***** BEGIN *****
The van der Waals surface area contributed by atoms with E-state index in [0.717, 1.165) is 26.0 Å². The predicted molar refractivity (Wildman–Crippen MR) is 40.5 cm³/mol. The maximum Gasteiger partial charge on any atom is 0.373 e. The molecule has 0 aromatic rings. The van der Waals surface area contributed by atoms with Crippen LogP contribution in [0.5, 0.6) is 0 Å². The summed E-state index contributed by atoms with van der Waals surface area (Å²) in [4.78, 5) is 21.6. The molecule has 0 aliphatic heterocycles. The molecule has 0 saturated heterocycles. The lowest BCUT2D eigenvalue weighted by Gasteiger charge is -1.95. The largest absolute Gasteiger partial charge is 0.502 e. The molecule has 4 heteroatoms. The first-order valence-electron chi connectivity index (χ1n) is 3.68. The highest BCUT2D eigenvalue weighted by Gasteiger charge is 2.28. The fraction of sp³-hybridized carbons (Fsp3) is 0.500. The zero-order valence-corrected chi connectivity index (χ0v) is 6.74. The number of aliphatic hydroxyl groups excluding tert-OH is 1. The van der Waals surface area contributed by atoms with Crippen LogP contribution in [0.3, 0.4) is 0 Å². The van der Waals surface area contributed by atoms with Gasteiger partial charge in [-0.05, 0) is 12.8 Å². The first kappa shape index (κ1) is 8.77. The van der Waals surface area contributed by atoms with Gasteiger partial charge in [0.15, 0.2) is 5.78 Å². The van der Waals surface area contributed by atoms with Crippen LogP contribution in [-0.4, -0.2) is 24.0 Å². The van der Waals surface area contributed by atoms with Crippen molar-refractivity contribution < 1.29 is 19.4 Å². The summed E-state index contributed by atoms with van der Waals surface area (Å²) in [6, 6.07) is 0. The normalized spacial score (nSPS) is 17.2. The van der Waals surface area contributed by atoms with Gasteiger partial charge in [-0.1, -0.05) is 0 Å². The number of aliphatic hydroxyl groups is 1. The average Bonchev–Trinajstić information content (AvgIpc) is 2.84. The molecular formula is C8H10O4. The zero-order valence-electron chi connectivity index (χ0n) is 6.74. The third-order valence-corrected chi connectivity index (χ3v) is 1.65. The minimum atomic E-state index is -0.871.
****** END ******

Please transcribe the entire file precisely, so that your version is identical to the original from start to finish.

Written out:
The van der Waals surface area contributed by atoms with E-state index in [0.717, 1.165) is 26.0 Å². The predicted molar refractivity (Wildman–Crippen MR) is 40.5 cm³/mol. The maximum Gasteiger partial charge on any atom is 0.373 e. The molecule has 0 aromatic rings. The van der Waals surface area contributed by atoms with Crippen LogP contribution in [0.5, 0.6) is 0 Å². The summed E-state index contributed by atoms with van der Waals surface area (Å²) in [4.78, 5) is 21.6. The molecule has 0 aliphatic heterocycles. The molecule has 0 saturated heterocycles. The lowest BCUT2D eigenvalue weighted by Gasteiger charge is -1.95. The largest absolute Gasteiger partial charge is 0.502 e. The molecule has 4 heteroatoms. The first-order valence-electron chi connectivity index (χ1n) is 3.68. The highest BCUT2D eigenvalue weighted by Gasteiger charge is 2.28. The fraction of sp³-hybridized carbons (Fsp3) is 0.500. The zero-order valence-corrected chi connectivity index (χ0v) is 6.74. The number of aliphatic hydroxyl groups excluding tert-OH is 1. The van der Waals surface area contributed by atoms with Crippen LogP contribution in [0.3, 0.4) is 0 Å². The van der Waals surface area contributed by atoms with Gasteiger partial charge in [-0.05, 0) is 12.8 Å². The first kappa shape index (κ1) is 8.77. The van der Waals surface area contributed by atoms with Gasteiger partial charge in [0.15, 0.2) is 5.78 Å². The van der Waals surface area contributed by atoms with Crippen LogP contribution in [-0.4, -0.2) is 24.0 Å². The van der Waals surface area contributed by atoms with Crippen molar-refractivity contribution < 1.29 is 19.4 Å². The summed E-state index contributed by atoms with van der Waals surface area (Å²) in [6, 6.07) is 0. The normalized spacial score (nSPS) is 17.2. The van der Waals surface area contributed by atoms with Gasteiger partial charge in [-0.1, -0.05) is 0 Å². The number of aliphatic hydroxyl groups is 1. The average Bonchev–Trinajstić information content (AvgIpc) is 2.84. The molecular formula is C8H10O4. The zero-order valence-electron chi connectivity index (χ0n) is 6.74. The third-order valence-corrected chi connectivity index (χ3v) is 1.65. The minimum atomic E-state index is -0.871.